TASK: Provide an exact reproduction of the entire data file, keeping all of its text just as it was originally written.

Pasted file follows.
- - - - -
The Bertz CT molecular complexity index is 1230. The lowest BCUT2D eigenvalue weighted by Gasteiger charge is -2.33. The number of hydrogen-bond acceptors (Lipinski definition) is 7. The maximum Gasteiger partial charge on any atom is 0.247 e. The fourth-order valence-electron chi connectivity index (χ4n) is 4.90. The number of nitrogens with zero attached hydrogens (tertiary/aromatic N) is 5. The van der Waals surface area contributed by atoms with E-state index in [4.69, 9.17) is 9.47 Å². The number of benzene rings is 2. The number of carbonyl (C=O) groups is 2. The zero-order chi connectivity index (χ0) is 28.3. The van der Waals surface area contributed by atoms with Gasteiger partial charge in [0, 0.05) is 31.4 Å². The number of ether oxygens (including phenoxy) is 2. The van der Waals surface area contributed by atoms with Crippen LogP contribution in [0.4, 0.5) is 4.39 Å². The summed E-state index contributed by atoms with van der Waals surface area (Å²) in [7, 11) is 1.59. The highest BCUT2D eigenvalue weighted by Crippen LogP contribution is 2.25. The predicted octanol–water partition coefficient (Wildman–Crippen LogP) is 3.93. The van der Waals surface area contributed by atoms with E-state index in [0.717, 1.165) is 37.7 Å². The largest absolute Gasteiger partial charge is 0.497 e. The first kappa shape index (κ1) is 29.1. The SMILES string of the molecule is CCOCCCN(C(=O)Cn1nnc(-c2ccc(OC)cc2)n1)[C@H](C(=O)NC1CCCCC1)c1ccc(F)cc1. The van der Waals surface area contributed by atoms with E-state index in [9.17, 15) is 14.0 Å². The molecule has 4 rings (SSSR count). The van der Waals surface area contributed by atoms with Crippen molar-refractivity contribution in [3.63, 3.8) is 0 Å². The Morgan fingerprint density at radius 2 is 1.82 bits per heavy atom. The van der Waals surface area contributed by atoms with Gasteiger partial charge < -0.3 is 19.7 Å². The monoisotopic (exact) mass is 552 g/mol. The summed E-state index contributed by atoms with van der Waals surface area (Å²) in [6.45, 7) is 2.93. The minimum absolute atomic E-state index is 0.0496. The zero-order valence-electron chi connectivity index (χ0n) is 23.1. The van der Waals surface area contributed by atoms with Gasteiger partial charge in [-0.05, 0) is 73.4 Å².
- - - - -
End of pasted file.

The Bertz CT molecular complexity index is 1230. The lowest BCUT2D eigenvalue weighted by Gasteiger charge is -2.33. The number of hydrogen-bond acceptors (Lipinski definition) is 7. The maximum Gasteiger partial charge on any atom is 0.247 e. The fourth-order valence-electron chi connectivity index (χ4n) is 4.90. The number of nitrogens with zero attached hydrogens (tertiary/aromatic N) is 5. The van der Waals surface area contributed by atoms with E-state index in [4.69, 9.17) is 9.47 Å². The number of benzene rings is 2. The number of carbonyl (C=O) groups is 2. The zero-order chi connectivity index (χ0) is 28.3. The van der Waals surface area contributed by atoms with Gasteiger partial charge in [0, 0.05) is 31.4 Å². The number of ether oxygens (including phenoxy) is 2. The van der Waals surface area contributed by atoms with Crippen LogP contribution in [0.4, 0.5) is 4.39 Å². The summed E-state index contributed by atoms with van der Waals surface area (Å²) in [7, 11) is 1.59. The highest BCUT2D eigenvalue weighted by Crippen LogP contribution is 2.25. The predicted octanol–water partition coefficient (Wildman–Crippen LogP) is 3.93. The van der Waals surface area contributed by atoms with E-state index in [0.717, 1.165) is 37.7 Å². The largest absolute Gasteiger partial charge is 0.497 e. The first kappa shape index (κ1) is 29.1. The SMILES string of the molecule is CCOCCCN(C(=O)Cn1nnc(-c2ccc(OC)cc2)n1)[C@H](C(=O)NC1CCCCC1)c1ccc(F)cc1. The van der Waals surface area contributed by atoms with E-state index in [9.17, 15) is 14.0 Å². The molecule has 4 rings (SSSR count). The van der Waals surface area contributed by atoms with Crippen molar-refractivity contribution in [3.63, 3.8) is 0 Å². The Morgan fingerprint density at radius 2 is 1.82 bits per heavy atom. The van der Waals surface area contributed by atoms with Gasteiger partial charge < -0.3 is 19.7 Å². The monoisotopic (exact) mass is 552 g/mol. The summed E-state index contributed by atoms with van der Waals surface area (Å²) in [6.45, 7) is 2.93. The minimum absolute atomic E-state index is 0.0496. The zero-order valence-electron chi connectivity index (χ0n) is 23.1. The van der Waals surface area contributed by atoms with Gasteiger partial charge in [-0.05, 0) is 73.4 Å².